Now before the ignorant self-righteous weigh in, let me add that I’m not knocking China; far from it. After all, the movement to a market economy is still underway — less than a generation ago, really — and I imagine that many middle-aged people have disposable income for the first time in their lives, and want to spend it. As a middle class American I would feel hypocritical if I found fault with that.
Then of course, there is the bargaining. Travelers to China know all about the tourist or laowai price vs. the Chinese price, and one’s new-found Chinese friends are always on the lookout for you, making sure you get the Chinese price whenever possible. Like friends I’ve known of Middle Eastern descent, I think perhaps the bargaining is half the fun for them.
But for myself, I really don’t care to shop or bargain. While many Americans do, I think my disinterest stems also from being American — by Asian standards we tend to be rather abrupt and forthright; even by American standards most people would consider me very direct.
And I’m not one to mess around with shopping; if I need something I go buy it, as quickly as possible, end of story, no screwing around. I remember getting out of the mag lev station in Shanghai, along with my interpreter, Zhike; we were immediately besieged by taxicab drivers. When they realized that we wanted to go to the other side of the city, there was silence.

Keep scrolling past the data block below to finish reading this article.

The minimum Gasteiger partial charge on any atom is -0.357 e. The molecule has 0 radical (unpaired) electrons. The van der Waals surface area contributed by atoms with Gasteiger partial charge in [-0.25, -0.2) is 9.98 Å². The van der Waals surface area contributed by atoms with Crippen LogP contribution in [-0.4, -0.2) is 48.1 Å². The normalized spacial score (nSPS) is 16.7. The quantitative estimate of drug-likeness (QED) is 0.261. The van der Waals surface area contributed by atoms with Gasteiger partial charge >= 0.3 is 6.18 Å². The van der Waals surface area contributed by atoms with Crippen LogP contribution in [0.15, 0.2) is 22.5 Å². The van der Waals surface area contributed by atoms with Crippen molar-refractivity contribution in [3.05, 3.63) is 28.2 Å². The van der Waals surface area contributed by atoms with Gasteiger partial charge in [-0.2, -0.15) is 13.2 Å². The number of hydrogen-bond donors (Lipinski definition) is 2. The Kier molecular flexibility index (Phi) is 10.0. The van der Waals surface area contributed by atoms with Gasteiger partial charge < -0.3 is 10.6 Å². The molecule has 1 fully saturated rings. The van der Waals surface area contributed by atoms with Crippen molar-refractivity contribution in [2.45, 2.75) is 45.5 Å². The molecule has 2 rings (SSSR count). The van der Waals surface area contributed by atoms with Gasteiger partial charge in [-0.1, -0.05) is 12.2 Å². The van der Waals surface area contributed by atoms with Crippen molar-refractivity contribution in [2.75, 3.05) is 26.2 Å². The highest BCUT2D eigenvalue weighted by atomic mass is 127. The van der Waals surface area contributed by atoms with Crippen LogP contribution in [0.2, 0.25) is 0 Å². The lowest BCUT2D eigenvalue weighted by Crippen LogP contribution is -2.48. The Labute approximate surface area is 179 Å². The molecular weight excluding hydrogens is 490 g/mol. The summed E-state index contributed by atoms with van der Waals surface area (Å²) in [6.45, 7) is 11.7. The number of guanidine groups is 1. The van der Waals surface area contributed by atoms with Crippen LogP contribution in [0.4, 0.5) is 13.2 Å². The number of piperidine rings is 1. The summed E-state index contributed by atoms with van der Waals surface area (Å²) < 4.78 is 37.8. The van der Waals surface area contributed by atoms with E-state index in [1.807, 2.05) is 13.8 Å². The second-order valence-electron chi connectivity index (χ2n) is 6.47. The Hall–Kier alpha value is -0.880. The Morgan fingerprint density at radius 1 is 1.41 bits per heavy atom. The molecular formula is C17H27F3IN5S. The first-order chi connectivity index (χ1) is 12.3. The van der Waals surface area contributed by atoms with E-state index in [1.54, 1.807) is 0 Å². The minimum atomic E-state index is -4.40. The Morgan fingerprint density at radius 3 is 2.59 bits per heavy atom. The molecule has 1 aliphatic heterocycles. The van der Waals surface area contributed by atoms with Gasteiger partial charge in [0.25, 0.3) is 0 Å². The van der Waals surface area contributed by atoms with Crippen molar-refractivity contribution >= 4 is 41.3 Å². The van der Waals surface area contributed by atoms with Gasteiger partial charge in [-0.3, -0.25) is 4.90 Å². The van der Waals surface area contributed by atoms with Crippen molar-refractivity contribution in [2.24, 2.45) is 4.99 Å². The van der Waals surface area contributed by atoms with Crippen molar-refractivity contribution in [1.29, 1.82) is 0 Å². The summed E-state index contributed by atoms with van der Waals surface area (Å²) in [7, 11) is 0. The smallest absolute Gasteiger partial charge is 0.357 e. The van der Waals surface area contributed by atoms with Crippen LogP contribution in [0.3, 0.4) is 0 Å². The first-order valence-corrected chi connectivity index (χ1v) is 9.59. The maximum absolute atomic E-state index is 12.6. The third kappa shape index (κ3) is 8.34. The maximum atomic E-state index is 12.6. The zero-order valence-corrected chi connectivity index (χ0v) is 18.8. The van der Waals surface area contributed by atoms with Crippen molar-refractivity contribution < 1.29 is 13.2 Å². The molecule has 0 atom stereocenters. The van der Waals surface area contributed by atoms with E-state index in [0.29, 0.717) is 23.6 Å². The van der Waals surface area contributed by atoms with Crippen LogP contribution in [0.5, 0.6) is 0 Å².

Finally one young man ventured timidly, “250 yuan.” I did the math in my head: expensive by Chinese cab fare standards, but still cheaper than many a cab ride from an airport or train station in the U.S. “Done!” I cried, happily. “Let’s go,” I said, proceeding to wheel my luggage toward the gentleman’s cab. At that point I was already sick of carting around luggage — business trips always seem to require 3x as much stuff as vacation — on planes, trains and automobiles, and the sooner this was done, the better.
But you could literally hear the sounds of jaws of everyone within earshot of this exchange bouncing off the pavement. Our cab driver looked a little bewildered; Zhike seemed almost shocked. At the time, I wasn’t sure what faux pas I had committed; now I know — crazy, hasty Americans.
But running around Shenzhen the past couple of days, conducting interviews or just wandering at random, phrase-book in hand, I’ve been thinking a lot about shopping. Shenzhen by all accounts was a sleepy, balmy fishing village 20 some years ago, when the central government decided to make it a special administrative zone. Viola — now it’s a busy, balmy port metropolis, the heart of the country’s electronics manufacturing, and consequently its richest city.
It shows. Everything seems new and sparkling, and the shops stay open very late; downtown there are shopping districts where the stores are open past midnight.